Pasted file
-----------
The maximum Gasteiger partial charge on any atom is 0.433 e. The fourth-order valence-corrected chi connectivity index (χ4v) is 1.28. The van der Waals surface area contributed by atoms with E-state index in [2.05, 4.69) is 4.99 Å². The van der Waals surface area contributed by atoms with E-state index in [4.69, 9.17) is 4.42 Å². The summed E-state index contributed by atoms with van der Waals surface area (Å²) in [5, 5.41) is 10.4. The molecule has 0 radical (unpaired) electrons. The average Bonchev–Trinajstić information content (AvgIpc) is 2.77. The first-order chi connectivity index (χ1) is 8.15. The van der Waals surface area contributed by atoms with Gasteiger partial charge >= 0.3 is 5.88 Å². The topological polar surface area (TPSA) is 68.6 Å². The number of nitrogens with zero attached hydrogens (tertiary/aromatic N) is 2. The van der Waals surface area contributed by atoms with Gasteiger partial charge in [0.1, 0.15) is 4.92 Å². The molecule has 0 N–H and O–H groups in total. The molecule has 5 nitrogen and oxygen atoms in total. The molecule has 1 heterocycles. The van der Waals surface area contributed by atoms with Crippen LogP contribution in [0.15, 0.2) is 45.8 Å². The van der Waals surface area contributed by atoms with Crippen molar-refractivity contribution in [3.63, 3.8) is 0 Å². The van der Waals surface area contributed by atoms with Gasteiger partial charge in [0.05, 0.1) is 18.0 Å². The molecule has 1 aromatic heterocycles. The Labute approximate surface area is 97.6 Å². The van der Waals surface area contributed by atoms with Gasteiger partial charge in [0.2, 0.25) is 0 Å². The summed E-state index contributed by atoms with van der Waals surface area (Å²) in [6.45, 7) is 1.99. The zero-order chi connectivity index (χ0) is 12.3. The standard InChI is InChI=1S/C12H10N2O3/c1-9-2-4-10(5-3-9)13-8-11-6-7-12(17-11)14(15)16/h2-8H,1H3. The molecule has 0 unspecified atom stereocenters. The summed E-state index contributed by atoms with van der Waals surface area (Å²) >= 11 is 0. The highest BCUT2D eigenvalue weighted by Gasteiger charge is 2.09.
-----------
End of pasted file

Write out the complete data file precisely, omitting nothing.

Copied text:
The maximum Gasteiger partial charge on any atom is 0.433 e. The fourth-order valence-corrected chi connectivity index (χ4v) is 1.28. The van der Waals surface area contributed by atoms with E-state index in [2.05, 4.69) is 4.99 Å². The van der Waals surface area contributed by atoms with E-state index in [4.69, 9.17) is 4.42 Å². The summed E-state index contributed by atoms with van der Waals surface area (Å²) in [5, 5.41) is 10.4. The molecule has 0 radical (unpaired) electrons. The average Bonchev–Trinajstić information content (AvgIpc) is 2.77. The first-order chi connectivity index (χ1) is 8.15. The van der Waals surface area contributed by atoms with Gasteiger partial charge >= 0.3 is 5.88 Å². The topological polar surface area (TPSA) is 68.6 Å². The number of nitrogens with zero attached hydrogens (tertiary/aromatic N) is 2. The van der Waals surface area contributed by atoms with Gasteiger partial charge in [0.1, 0.15) is 4.92 Å². The molecule has 0 N–H and O–H groups in total. The molecule has 5 nitrogen and oxygen atoms in total. The molecule has 1 heterocycles. The van der Waals surface area contributed by atoms with Crippen LogP contribution in [0.15, 0.2) is 45.8 Å². The van der Waals surface area contributed by atoms with Crippen molar-refractivity contribution in [3.63, 3.8) is 0 Å². The van der Waals surface area contributed by atoms with Gasteiger partial charge in [0.05, 0.1) is 18.0 Å². The molecule has 1 aromatic heterocycles. The Labute approximate surface area is 97.6 Å². The van der Waals surface area contributed by atoms with Gasteiger partial charge in [0.2, 0.25) is 0 Å². The summed E-state index contributed by atoms with van der Waals surface area (Å²) in [6.45, 7) is 1.99. The zero-order chi connectivity index (χ0) is 12.3. The standard InChI is InChI=1S/C12H10N2O3/c1-9-2-4-10(5-3-9)13-8-11-6-7-12(17-11)14(15)16/h2-8H,1H3. The molecule has 0 unspecified atom stereocenters. The summed E-state index contributed by atoms with van der Waals surface area (Å²) >= 11 is 0. The highest BCUT2D eigenvalue weighted by Gasteiger charge is 2.09.